Castroneves’ 4th IndyCar win at Texas different



FORT WORTH, Texas (AP) — Helio Castroneves’ fourth IndyCar victory at Texas was much different than his other ones.

Instead of driving flat out and side by side with other cars at more than 210 mph almost every lap on the high-banked, 1 1/2-mile track, this time it was about managing tires along with a different aero package providing less downforce. And just holding on.

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“A lot of cars were going forwards and a lot of cars were going backwards,” Castroneves said. “Because of that, it just changed and you had to be ahead of the game.”

Team Penske and Castroneves nailed the setup and their strategy Saturday night to finally get their first victory this season.

Castroneves led the final 132 laps and finished 4.7 seconds ahead of Ryan Hunter-Reay. His other three Texas victories — in 2004, 2006 and 2009 — were by a combined margin of just over 1 second.

“Oh man, that was interesting. … It was like, at times, a race against yourself, just to save the tires and keep yourself off the wall. It was just a very challenging race,” Hunter-Reay said. “I was searching around for grip, getting into a rhythm, but definitely have had the full range of racing here at Texas Motor Speedway from 2008 to now.”

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The top five finishers were Chevrolets, and those were the only cars to finish on the lead lap. Indianapolis 500 winner Tony Kanaan was third, followed by Ed Carpenter and Marco Andretti.

Hunter-Reay led 35 of the 228 laps, all of his up front in the first half of the race.

“It’s so difficult to get the package exactly right with the downforce and the tires and the degradation of the tires,” he said. “As a series we’re working toward that.”

Texas, always known for some of the fastest and closest IndyCar races, was the first of four consecutive oval events for IndyCar. The Milwaukee Mile is next.

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Kanaan, a past winner at Texas, was already ready to talk about the package for next year in the Lone Star State after what he described as an exciting and long night.

“I don’t know what happened behind me, but I can tell you that I had my hands full,” Kanaan said.

Asked what it’s like on the high-speed track when the tires start going away like they are designed to do, Kanaan responded, “It’s extremely uncomfortable. Because here, you’re along for the ride.”

Hunter-Reay described a lack of predictability about what will happen without tires and with less downforce.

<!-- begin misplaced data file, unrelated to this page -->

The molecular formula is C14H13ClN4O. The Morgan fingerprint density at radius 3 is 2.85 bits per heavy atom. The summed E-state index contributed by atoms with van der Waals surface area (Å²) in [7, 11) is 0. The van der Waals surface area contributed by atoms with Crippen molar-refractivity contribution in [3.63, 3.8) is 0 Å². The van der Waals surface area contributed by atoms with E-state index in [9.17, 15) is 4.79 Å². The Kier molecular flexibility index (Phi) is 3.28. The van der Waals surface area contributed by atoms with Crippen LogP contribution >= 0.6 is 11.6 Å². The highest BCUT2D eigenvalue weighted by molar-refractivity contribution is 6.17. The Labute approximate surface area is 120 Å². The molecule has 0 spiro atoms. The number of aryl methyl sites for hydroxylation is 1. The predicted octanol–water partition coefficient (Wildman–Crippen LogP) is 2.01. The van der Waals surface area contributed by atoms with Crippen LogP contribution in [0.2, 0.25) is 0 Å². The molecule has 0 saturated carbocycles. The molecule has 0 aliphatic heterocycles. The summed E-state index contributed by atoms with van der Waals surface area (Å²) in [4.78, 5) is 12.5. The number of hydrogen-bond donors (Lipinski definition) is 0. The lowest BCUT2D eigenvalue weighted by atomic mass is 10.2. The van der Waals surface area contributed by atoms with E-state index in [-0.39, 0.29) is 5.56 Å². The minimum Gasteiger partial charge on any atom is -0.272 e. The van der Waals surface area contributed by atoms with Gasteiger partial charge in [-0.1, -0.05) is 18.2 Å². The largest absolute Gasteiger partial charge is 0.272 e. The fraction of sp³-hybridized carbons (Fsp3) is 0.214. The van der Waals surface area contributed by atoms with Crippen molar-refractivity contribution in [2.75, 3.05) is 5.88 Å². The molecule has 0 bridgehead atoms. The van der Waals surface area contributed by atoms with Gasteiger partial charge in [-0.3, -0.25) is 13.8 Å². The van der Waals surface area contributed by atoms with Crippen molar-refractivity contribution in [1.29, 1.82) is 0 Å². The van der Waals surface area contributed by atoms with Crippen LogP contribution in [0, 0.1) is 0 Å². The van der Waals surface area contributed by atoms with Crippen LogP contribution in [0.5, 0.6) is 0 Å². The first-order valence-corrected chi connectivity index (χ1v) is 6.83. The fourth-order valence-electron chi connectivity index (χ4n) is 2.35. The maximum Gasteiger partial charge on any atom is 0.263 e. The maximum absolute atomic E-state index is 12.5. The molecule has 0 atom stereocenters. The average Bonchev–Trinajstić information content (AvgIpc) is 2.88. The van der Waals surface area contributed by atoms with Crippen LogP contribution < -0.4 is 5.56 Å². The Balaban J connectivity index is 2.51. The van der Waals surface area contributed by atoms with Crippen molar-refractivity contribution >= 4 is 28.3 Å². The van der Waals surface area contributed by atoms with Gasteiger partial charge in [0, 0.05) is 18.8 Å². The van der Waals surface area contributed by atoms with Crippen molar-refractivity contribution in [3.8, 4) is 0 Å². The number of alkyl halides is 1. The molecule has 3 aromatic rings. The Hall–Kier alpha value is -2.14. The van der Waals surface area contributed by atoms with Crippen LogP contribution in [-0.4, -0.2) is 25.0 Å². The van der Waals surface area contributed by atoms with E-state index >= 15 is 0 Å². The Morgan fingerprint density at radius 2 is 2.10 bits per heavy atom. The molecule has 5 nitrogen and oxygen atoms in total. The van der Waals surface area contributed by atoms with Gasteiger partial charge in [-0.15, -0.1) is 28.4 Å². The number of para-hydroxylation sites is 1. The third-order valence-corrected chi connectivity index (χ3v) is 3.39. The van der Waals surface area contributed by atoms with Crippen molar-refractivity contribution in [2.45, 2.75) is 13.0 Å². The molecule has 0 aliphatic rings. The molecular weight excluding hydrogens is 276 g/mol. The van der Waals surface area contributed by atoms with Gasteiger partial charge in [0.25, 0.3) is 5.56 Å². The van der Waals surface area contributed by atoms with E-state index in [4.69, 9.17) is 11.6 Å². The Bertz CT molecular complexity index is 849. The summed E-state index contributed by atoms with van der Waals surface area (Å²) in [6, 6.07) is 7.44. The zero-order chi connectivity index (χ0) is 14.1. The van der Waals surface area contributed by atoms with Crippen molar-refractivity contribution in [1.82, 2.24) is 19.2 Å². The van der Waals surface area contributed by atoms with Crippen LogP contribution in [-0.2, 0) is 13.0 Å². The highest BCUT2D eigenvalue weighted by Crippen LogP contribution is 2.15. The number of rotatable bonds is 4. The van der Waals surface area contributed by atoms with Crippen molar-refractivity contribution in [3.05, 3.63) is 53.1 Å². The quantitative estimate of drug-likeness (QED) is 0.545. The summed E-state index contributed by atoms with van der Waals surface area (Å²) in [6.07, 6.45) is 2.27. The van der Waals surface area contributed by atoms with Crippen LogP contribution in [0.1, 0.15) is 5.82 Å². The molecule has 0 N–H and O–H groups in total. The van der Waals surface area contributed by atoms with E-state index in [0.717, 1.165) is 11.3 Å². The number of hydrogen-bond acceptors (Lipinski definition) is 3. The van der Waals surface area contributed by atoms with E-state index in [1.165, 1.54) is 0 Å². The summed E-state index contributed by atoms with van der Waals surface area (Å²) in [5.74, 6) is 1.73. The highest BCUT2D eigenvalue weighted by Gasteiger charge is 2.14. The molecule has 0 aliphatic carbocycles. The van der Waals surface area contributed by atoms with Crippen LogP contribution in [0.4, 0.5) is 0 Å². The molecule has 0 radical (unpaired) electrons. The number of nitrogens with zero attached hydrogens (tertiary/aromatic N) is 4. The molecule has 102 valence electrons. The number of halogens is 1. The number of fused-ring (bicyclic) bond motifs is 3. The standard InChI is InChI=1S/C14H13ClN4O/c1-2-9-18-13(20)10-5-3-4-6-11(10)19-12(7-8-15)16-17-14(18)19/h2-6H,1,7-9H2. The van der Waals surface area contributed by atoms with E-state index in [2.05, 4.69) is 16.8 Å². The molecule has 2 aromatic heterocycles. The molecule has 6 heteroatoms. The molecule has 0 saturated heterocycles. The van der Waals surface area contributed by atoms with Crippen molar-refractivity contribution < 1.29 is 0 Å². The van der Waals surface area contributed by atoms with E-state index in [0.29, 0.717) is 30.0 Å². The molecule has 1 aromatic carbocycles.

“The car gives you a feeling and then it does something different,” he said. “It does not want to get into the corner at all. … The car does not want to come up out of the bank. Once it does, the rear just snaps loose, and I had some major ones, corrections. I’m sure everybody did.”

Castroneves held on for his 28th career victory, and became the seventh winner in eight IndyCar races this season. He also took over sole possession of the points lead, breaking a tie with Andretti, who dropped 22 points back and is still without a victory.

Will Power, Castroneves’ teammate who was the polesitter, finished seventh.

Penske got his eighth IndyCar win at Texas, along three NASCAR victories there (two Sprint Cup, one Nationwide).

Chip Ganassi’s team, which has won four IndyCar races at Texas, is still looking for a win anywhere this season.

Dario Franchitti was the highest-finishing Honda in sixth, while Ganassi teammate Scott Dixon was 23rd in the 24-car field after finishing only 61 laps because of an apparent gear shaft problem.

Andretti led the first 53 laps after starting on the front row, before giving up the lead on a green-flag stop. He led only four more laps before Castroneves went high around him late on lap 96 and stayed in front.

“The car was absolutely on rails,” Castroneves said.

Before Oriol Servia spun out right in front of him on lap 113, Castroneves had built a 14-second lead over defending race winner Justin Wilson. Castroneves was able to get around Servia’s car without any issue, and his ensuing stop under caution ended a sequence of 61 laps without a stop — after an early 54-lap run.

“We knew we wanted to run as long as we could, and the tires were so good when we took them off the first time, we didn’t have to worry,” Penske said. “We just stayed steady the whole time. … Helio did a great job. He drove all night long and coming up on cars that are 10-15 miles an hour slower and is able to maintain his speed and the distance between cars behind him.”